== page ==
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Demand and Supply of Money

Demand and Supply of Money

Supply of Money

Like any other market, demand and supply of money will interact to produce an equilibrium price of money.

The graph below shows the supply and demand for money.

LM Curve

The money supply (MS – M/P) is vertical since it is assumed that there is a constant amount of money at any given time. On the other hand, the money demand (MD – L(i,Y)) curve is downward sloping since an increase in the interest rate makes the speculative demand for money to fall.

The Demand for Money

The demand for money is the amount of money individuals in an economy wish to hold at a particular time. Bonds, treasury bills, or treasury certificates are not included in the theory of the demand for money. The demand for money is motivated by three main reasons. These reasons are the pillars behind individuals’ desire to hold liquidity (money), and they include:

  • transaction motive: people hold money because they need it to carry out business and financial transactions;
  • precautionary motive: money is held as a precaution against uncertainty. In other words, people desire to hold money in preparation for any emergency that might occur; and
  • speculation motive: here, money is held in anticipation of a future decline in the prices of assets or goods and services. Holders of money in such an instance aim at benefiting by purchasing assets, goods and services at cheaper prices.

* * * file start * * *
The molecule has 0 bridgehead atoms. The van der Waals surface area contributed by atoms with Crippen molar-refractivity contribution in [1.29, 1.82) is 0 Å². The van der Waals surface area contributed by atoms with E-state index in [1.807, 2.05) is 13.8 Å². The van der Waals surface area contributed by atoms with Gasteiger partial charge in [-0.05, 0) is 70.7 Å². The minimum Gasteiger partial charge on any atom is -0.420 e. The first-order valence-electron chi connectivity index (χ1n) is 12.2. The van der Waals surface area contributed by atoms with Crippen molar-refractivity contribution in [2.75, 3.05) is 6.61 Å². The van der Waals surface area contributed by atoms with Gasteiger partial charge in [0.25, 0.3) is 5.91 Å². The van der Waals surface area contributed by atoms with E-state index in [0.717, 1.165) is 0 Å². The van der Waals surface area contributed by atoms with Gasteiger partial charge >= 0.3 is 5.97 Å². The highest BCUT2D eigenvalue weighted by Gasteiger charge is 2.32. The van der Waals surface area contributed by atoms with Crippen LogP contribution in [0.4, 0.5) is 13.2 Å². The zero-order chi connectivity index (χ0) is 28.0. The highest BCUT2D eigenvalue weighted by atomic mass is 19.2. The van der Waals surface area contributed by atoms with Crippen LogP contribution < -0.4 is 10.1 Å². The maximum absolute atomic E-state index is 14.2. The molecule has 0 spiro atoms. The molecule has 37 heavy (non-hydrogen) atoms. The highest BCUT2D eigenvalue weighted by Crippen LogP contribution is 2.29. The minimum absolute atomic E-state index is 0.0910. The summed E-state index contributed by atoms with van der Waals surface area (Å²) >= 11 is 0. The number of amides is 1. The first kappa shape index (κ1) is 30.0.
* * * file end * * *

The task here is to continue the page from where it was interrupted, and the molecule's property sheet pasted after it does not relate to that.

The Quantity Theory of Money

The quantity theory of money is the most discussed theory of money. The theory can be expressed using the equation of exchange:

$$M\times V = P\times Y$$


\(M\) is the quantity of money;

\(V\) is the velocity of circulation of money in the economy;

\(P\) is the price level; and

\(Y\) is the real output.

Thus, the amount of money used to purchase goods and services in an economy, M × V, is equal to the money value of this output, P × Y. However, if the velocity is constant, then the spending, P × Y, is relatively proportional to M. The quantity equation can also explain the consequence of money neutrality.

In most cases, if there is money neutrality, then the increase in money supply, M, will not affect the real output, Y, or the velocity of money, V. Since there is no effect of real output, there will be no need to exchange money rapidly. However, it causes the aggregate price to rise.

The quantity theory of money gave birth to the principle that price levels and inflation rates can be controlled by the growth rate of the money supply. As a result, the quantity of money in circulation depends on the level of economic activity.


The transactions motive most likely refers to the desire to hold money:

A. as a buffer against unseen events.

B. to purchase goods and services.

C. based on the opportunity or risk available on other financial instruments.


The correct answer is B.

Money held for transactions motive is used to purchase goods and services.

A is incorrect. A buffer against unseen events, is a precautionary motive for holding money.

C is incorrect. The risk available on other financial instruments, refers to the speculative motive.

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